Describe how these kinds of issues will be handled to ensure the privacy rights of the data subject.

Contact with Authorities

The guidance in ISO 27701 rather glosses over the requirements for Privacy in this clause. Contact with the Data Regulator is really important to establish. One of the primary responsibilities of the DPO is to establish the appropriate interface with their Regulator, on behalf of their organisation and their Data Subjects.

Additional guidance should state that it is important to ensure that contact with the Data Regulator is effectively managed on behalf of the organisation and on behalf of Data Subjects.

Contact with Special Interest Groups

There is an area that is not covered by the clauses and controls currently, which needs to be raised and it needs to be slotted in somewhere. So I’m going to slot it in here.

The Privacy requirement is to support the rights of the Data Subject. Currently, there is no clause dedicated to “Contact with Data Subjects”. 

For completeness, you should outline somewhere in your ISMS Manual, the high-level mechanisms that will be used to enable the contact with Data Subjects. I suggest that this is the easiest clause to abuse for this need.

Likewise, there are specific Privacy Interest groups to note within your response to this clause.

Information Security in Project Management

Clearly this should be read as “Privacy in Project Management” for ISO 27701, and the current guidance of “you should have some” still stands.

The requirement here is to show how data minimisation and data anonymisation/ pseudonymisation are being considered during the project management lifecycle. Exactly the same requirement applies to the procurement or creation of software applications/solutions. This is A.14 territory and we will cover this later.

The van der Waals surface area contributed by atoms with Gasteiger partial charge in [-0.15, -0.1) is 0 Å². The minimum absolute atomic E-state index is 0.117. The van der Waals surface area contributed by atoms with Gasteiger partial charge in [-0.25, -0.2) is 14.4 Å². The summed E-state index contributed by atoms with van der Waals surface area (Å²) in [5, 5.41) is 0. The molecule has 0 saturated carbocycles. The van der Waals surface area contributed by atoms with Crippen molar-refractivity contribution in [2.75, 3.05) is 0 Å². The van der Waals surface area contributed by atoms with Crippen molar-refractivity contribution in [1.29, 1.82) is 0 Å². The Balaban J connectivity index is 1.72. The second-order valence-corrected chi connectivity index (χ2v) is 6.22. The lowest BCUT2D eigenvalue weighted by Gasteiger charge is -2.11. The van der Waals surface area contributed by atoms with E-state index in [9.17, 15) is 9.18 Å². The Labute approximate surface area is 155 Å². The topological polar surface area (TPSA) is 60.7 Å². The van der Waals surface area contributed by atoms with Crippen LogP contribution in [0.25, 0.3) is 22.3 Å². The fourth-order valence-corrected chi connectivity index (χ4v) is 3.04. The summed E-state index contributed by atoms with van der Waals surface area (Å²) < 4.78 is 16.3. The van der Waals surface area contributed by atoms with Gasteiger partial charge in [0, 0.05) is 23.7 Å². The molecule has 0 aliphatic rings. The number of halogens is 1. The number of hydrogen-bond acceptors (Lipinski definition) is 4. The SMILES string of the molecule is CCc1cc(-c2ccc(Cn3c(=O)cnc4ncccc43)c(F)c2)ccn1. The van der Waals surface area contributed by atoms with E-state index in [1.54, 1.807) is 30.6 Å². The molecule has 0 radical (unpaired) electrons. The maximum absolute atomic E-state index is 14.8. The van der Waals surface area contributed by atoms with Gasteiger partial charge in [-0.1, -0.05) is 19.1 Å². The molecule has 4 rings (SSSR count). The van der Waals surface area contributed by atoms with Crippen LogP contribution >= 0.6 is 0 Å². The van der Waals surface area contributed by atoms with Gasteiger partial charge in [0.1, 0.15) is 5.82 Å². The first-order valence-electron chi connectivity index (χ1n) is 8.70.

Mobile Device Policy

This clause in ISO 27001 this was all around managing the risks introduced by mobile devices. The additional guidance for 6.2.1 can be ignored as it adds nothing in terms of clarity and is actually more likely to confuse.

Additional guidance should state that you need to conduct a risk assessment on the use of mobile devices and within that risk assessment, take into account the Privacy risk to the organisation and to the Data Subject.


The ISO 27701 decides to stay quiet on Teleworking, and I think there is valuable guidance to be provided in this area. Another missed opportunity.

The organisation should consider the risk of a remote data loss that the organisation is a custodian of. Clearly a laptop can be encrypted such that a device being stolen becomes purely an asset loss, not a data loss.

However, we have to be careful of data availability. If that was the only copy of the data that has been lost, you do end up with a data loss due to lack of data availability.

You do need strict guidance on hard-copy data also. How it is stored and how it is transported and destroyed. You run the risk of an employee disposing of PII hard-copy into their home recycling, only to be collected by a dumpster-diver somewhere. This should all be detailed in your Acceptable Use Policy.

I can count on numerous fingers the times when I have been told the story of being handed paper for children to draw on while visiting friends or relations, only for the reverse of the paper to be some form of company printout.

Part 4 will pick up again with Human Resource Security.